A New Industrial Era
The Abbotsford Factory, 1884–1964
On the banks of the Yarra River, home to the Wurundjeri Woi Wurrung people for many thousands of years, a new industrial era was emerging in Abbotsford, Melbourne, in the late 1880s - in the form of a factory to make photographic products.
…Its aim is to produce more and more Australian goods for Australian photographers
Australasian Photo-Review, 15 January 1915, p.49
The Eastman Dry Plate Company, later known as the Eastman Kodak Company, was founded in America in 1881, and during the late 1800s was having a significant impact worldwide as it popularised the use of cameras, film and paper for everyday photographers.
In 1905 Kodak began to have an influence on the Baker & Rouse business. Firstly Baker & Rouse became the sole agents for Eastman Kodak and their allied companies. This was a profitable direction for the company, that no doubt had follow on effects on the factory at Abbotsford.
The most significant change, however, occurred in 1908 when Baker & Rouse Pty Ltd merged with Eastman Kodak to become Australian Kodak Limited.
The new Australian company was given access to the closely guarded formulas for a wide range of Kodak products, so that they could start producing and manufacturing these products locally. These were made alongside the very successful Baker & Rouse ‘Austral’ branded products.
Most importantly, as part of the new company arrangement, Eastman Kodak invested considerable funds into the existing Baker & Rouse factory, now known as the Austral-Kodak Works. Around £60,000 were spent in the first two years, in order to construct new buildings and install manufacturing equipment.
By 1909 there were four multi-storey buildings fronting the north side of Southampton Crescent, as well as other buildings behind them on the river side of the site. The 50 HP steam plant installed in 1897 was replaced around this time by boilers of 300 HP, which drove electric generators of 150 HP.
In 1909 Australian Kodak Limited hauled a huge 11 tonne iron tank that could hold 20,000 gallons of liquid – from Thompson & Co in Castlemaine – and installed it in the factory. It was 30 feet long, 10 feet high and 8 feet deep.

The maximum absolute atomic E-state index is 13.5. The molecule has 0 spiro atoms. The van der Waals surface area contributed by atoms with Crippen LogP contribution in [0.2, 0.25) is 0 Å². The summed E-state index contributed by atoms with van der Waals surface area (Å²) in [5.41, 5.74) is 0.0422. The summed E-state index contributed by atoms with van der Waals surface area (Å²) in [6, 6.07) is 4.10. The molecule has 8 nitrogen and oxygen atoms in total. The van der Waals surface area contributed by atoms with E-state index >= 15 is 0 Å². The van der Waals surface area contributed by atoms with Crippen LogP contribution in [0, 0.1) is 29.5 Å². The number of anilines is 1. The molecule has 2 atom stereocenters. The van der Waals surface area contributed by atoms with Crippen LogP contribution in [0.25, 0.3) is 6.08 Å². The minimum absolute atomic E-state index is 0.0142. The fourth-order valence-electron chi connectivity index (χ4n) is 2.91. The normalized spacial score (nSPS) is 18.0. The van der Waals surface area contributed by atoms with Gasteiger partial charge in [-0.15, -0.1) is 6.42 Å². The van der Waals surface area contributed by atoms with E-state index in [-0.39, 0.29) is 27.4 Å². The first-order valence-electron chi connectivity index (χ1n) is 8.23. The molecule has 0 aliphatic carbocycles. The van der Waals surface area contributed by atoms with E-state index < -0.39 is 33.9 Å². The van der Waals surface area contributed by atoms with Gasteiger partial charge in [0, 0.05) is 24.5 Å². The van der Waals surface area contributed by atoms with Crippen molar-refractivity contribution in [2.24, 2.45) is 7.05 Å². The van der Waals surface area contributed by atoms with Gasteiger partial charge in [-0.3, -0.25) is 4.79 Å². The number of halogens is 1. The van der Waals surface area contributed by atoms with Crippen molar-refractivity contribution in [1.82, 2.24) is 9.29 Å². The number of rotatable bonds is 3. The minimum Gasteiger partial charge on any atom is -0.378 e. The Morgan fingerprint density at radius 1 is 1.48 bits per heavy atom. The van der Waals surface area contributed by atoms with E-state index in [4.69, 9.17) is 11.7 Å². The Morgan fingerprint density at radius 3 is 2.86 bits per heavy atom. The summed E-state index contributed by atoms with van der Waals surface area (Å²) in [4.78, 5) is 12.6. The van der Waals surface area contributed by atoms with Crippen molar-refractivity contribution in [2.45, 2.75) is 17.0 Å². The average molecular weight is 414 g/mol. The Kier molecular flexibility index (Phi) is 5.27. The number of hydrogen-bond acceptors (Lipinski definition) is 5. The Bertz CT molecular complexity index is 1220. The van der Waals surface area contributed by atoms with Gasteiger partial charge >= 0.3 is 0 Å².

It was reportedly either used to hold purified water or to hold chilled brine which was pumped around the factory to provide chilled air or water.
In January 1915 the Kodak factory at Abbotsford was described as having a total floor area of about 2.5 acres with £100,000 worth of building and plant. The buildings were protected from fire by a modern sprinkler system, which was surely reassuring to the company, considering the huge financial investment in the site.
The modern factory was run by steam generated electric power with its own switchboard to distribute the power and had 1500 electric lights connected.
The tall chimney of the Powerhouse located at the back of the factory was visible to all as a beacon of industrial success. The various buildings across the site were also conveniently connected by a telephone system and there was a forty clock magneto control system with employee clock-in cards.
The factory was supplied with refrigeration by a steam driven machine that could make 75 tonnes of ice in 24 hours. The air was filtered, because “dust was the enemy”, and the temperature and humidity was maintained for ideal production conditions.
It used a tonne of pure silver each year to make the photographic emulsion and there were two paper coating machines that were each capable of producing a mile of paper a day. The first machine in the late 19th century only had a capacity of 200 feet a day. The coating rooms where this happened were 250 feet long.
Even at this early stage, the factory was already very self-sufficient. It incorporated engineer’s, carpenter’s and electrician’s shops to make and maintain all of the equipment.